My flight was called and because I had enough frequent flyer miles, they automatically bumped me up to First Class, which only convinced these people that they were absolutely right about me.

The lie? As I said my goodbyes and walked away I heard batty new friend tell her admiring throng, “He is the nicest guy. My husband and I met him last night at the Bellagio and he bought us really expensive champagne and we traded email addresses. You should have seen the two gorgeous ladies he was with.”

To this day, I still have no clue who I was supposed to be, but if someone shows you a photo of some “famous” person they met in Vegas and he looks slightly nauseous through his smile, it just might be me.
(Fri 13th Aug 2010, 20:38, More)

» Redundant technology

I still have my original wife
Some of my friends have traded in theirs for flashier, more expensive models, but at the end of the day, I like what I have. Some of the newer ones come in a variety of colors, have higher suction, can be smaller, but I'm not sure if the advances are worth the cost.

Some are sold as new, and it's only later when one finds out a previous owner has made them undrivable. Plus, the new ones are DAMNED expensive and are prone to being stolen.

You can take a cheap car and put alloy rims, a new paint job, tinted windows and a nice sound system in it, but it still is a cheap car.

Compare that with, say, a 1967 Corvette Stingray. Sure, it's getting on in years, and there may be some cosmetic irregularities, it may not have all the new-fangled add ons, but the thrill you still get when you drive it just can't be beat, especially since you know its moves like the back of your hand.

The classics cannot be improved upon.

No, I will stick with what I have. I got her for a reason and to be honest, after the breaking-in period, I really like the comfort of the ride and am looking forward to a looonnnggg road trip.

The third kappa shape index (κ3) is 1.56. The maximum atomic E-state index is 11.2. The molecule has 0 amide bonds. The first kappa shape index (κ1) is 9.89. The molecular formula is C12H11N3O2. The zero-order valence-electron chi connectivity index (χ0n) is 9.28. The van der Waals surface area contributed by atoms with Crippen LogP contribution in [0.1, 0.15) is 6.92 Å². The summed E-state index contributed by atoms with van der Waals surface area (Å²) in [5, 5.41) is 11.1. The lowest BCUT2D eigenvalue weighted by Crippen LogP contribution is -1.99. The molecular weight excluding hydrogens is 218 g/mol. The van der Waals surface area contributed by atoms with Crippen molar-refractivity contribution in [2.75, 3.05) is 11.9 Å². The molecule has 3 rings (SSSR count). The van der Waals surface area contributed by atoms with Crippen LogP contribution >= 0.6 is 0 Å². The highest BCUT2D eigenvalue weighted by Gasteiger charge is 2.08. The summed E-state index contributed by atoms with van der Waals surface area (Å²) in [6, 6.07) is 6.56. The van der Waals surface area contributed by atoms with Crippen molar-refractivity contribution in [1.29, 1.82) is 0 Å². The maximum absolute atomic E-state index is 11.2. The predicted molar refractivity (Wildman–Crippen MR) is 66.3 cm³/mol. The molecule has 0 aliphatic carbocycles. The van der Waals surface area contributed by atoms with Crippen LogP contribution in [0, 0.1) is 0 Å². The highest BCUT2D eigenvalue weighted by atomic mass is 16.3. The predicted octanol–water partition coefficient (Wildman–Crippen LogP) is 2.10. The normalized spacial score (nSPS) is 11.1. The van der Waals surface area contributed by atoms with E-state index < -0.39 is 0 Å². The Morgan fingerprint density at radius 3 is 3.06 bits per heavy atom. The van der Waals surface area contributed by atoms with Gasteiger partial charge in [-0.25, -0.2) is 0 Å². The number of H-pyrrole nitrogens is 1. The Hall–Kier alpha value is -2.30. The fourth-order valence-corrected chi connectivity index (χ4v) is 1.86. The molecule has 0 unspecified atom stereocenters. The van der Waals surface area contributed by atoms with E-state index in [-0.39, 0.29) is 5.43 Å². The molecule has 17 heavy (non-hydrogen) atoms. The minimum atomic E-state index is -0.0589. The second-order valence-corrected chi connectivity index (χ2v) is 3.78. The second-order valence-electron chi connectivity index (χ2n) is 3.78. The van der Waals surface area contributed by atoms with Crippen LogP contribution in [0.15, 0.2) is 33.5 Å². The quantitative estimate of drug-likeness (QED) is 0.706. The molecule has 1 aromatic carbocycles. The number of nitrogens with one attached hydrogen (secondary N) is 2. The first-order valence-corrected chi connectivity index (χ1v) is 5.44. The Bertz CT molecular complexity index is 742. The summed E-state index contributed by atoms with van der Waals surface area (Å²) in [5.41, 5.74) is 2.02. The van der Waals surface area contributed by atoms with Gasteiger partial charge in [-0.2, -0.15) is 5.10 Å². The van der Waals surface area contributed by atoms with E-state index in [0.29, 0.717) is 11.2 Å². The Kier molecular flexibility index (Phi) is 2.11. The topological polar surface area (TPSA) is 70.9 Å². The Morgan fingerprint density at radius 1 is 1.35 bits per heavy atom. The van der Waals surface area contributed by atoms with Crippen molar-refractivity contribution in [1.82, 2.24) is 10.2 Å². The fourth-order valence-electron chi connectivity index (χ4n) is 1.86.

(Fri 5th Nov 2010, 16:10, More)

» Narrow Escapes

Guns and Closure
My dad was a Special Agent for the FBI. Back in those days, we weren’t allowed to tell any of our friends what he did for work, just that he worked for the government, then playing stupid like we couldn’t be bothered to figure out what part of the government.

Anyway, he grew up in northwest New Mexico, where the people are as hard as the land. Had many siblings and essentially was a tough son of a gun. He refused to use the standard issue pistol at the time because the barrel was too long and wouldn’t be good in a scuffle, so he always had a Saturday Night Special tucked into a holster behind his back. He was not a man to be messed with: though not huge, he was mean and determined. He had a doctorate degree and when he left the FBI and after his death (more later) I heard from many people what a great guy he was, how classy he was, and what a damn good agent he was - I never knew that guy.

He was involved (I have gathered) in counter espionage, counter terrorism and narco-terrorism. He is reputed to have helped a Russian general defect in the early 80s, had one of the largest drug busts in US history and worked (I have gathered) on the mysterious cattle mutilation cases that plagued the US southwest for years.

At home, he was difficult. He had been raised rough and felt no problem giving you a whack with knuckle, belt, hot wheels track (they really hurt when you’ve just stepped out of a shower), the occasional 2x4 board, or a well-deserved kicking. He also was an expert in getting a small lock of hair, lifting it and controlling whatever child into coming where he wanted them. I admit to never wanting to be around him, be like him, talk to him, see him and shamefully would often ask my mom, “why did you marry him?” It was like nothing I ever did was good enough and he told me at three years old that I was too old for hugs, so it stopped.

This story is how I almost died and how I had a moment of pride in having the dad I did.

One late summer during high school I was coming home from two-a-day football practice. In US high school football, you usually start these up a month or so before the school year starts to condition and weed out the, well the weeds. So, I had to be there at 6:30 am, practice until 10:30 am, then home, then back for 2:30 – 6:30 pm practice. Summers in New Mexico aren’t as hot as some places, but it is the desert and you lost much of your water content. Plus, it was hard work and just plain sucked. I was usually picked up after the afternoon practice by my dad, who would usually ask, “how’d you do?” and I would grunt, which would make him mad, which would result in a good yelling and occasional fist.